I am confident that this programme will be interesting to the students at this school. Arm-wrestling is a sport about which relatively little is known by your average student. The programme will provide details of how to become involved in professional arm-wrestling, which will certainly intrigue certain members of the school community! Furthermore, the questions to be asked in the interviews will be formulated by a student, meaning that they will be in line with the expectations and interests of other students at the school. In keeping with the current and up-to-date feel of Campus TV, the editing will be colourful and dynamic, and current music will be used as a backing track to the event coverage.

    Thank-you for your time, and I hope that you will consider this to be a suitable suggestion for Campus TV.

    Yours sincerely,

    Chris Wong

    (502 words)

    2013 DSE English paper 2範文

    PART B

    1. Learning English through Sports Communication(DSE English paper 2範文)

    Dear Ms Chan,

    I would like to present to you my idea for the coverage of a local sporting event for Campus TV: the final of the regional professional arm-wrestling competition. As it happens, this event is being held in the community hall just down the road from our school. It would be a great shame not to report on such a prestigious and exciting event, particularly because it is taking place locally to us.

    The programme will include various features to be shown before coverage of the event. To begin the programme, I shall give a brief history of arm-wrestling as a sport. It has a fascinating history, which will be interesting to the viewers of Campus TV, since it is a relatively new professional sport. Following this, there will be a summary of the main events of the competition so far, building up to the thrilling final that will be covered in detail in the show. This feature will serve both inform viewers about the typical events of an arm-wrestling match, and build tension in preparation for the final. This will include detailed profiles of the finalists themselves, in the style of conventional televised profiles for sporting events: a flattering video shot of each finalist, with an animated fact file about their sporting history. This will be visually exciting, and continue to build tension.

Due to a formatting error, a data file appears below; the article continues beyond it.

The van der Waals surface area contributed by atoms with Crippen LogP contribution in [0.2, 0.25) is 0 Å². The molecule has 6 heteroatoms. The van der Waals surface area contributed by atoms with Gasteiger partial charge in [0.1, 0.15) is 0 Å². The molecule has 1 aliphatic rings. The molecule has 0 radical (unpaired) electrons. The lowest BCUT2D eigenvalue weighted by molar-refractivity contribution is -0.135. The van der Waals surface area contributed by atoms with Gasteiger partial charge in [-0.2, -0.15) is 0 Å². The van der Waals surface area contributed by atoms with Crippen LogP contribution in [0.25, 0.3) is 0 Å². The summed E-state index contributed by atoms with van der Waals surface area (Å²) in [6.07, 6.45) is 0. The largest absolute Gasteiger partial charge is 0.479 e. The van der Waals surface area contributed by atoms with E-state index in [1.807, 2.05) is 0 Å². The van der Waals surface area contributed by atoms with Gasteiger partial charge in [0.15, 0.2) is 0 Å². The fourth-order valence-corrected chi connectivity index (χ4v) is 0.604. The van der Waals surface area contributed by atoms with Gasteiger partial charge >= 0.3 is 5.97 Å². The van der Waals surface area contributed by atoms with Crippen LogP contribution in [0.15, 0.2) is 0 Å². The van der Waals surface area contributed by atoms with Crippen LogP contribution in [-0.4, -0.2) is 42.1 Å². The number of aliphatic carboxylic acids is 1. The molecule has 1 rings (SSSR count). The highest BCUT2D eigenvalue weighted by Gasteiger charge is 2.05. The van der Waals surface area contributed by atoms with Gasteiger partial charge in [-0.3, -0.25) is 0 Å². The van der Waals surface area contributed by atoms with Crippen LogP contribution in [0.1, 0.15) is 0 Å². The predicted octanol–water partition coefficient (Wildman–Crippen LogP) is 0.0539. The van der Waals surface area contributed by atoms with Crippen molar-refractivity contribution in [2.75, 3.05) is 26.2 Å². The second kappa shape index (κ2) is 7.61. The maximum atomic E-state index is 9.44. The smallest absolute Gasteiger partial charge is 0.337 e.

The programme will then cover the event itself. I have arranged for interviews with the finalists before and after the match. The pre-match interview will continue to build tension and excitement for the match, as both competitors are guaranteed to be cocksure and overly confident of their impending success. This will lend further appeal to the post-match interviews, in which one will be able to bask in glory, and the other have to eat humble pie in the light of his humiliating defeat. The match itself will be relatively brief, but I have arranged for our camera-woman to have a prime spot for recording the action in great detail. A commentary can be provided and super-imposed on the footage during the post-filming production stage, as the event will not be broadcast live on Campus TV.

    I am confident that this programme will be interesting to the students at this school. Arm-wrestling is a sport about which relatively little is known by your average student. The programme will provide details of how to become involved in professional arm-wrestling, which will certainly intrigue certain members of the school community! Furthermore, the questions to be asked in the interviews will be formulated by a student, meaning that they will be in line with the expectations and interests of other students at the school. In keeping with the current and up-to-date feel of Campus TV, the editing will be colourful and dynamic, and current music will be used as a backing track to the event coverage.

    Thank-you for your time, and I hope that you will consider this to be a suitable suggestion for Campus TV.

    Yours sincerely,

    Chris Wong

    (502 words)



    2014 DSE English paper 2範文

    PART A (DSE English paper 2範文)

    Life in Lucky Village 40 years ago

    Four decades ago, life in Lucky Village was very different to how it is now. Nestled halfway up a mountain, the villagers scratched a living from the land. It was relatively isolated, with just the occasional surrounding village several miles away. Most residents lived in poverty, residing in ramshackle huts, in conditions barely better than the pigs and chickens that were their main source of their food.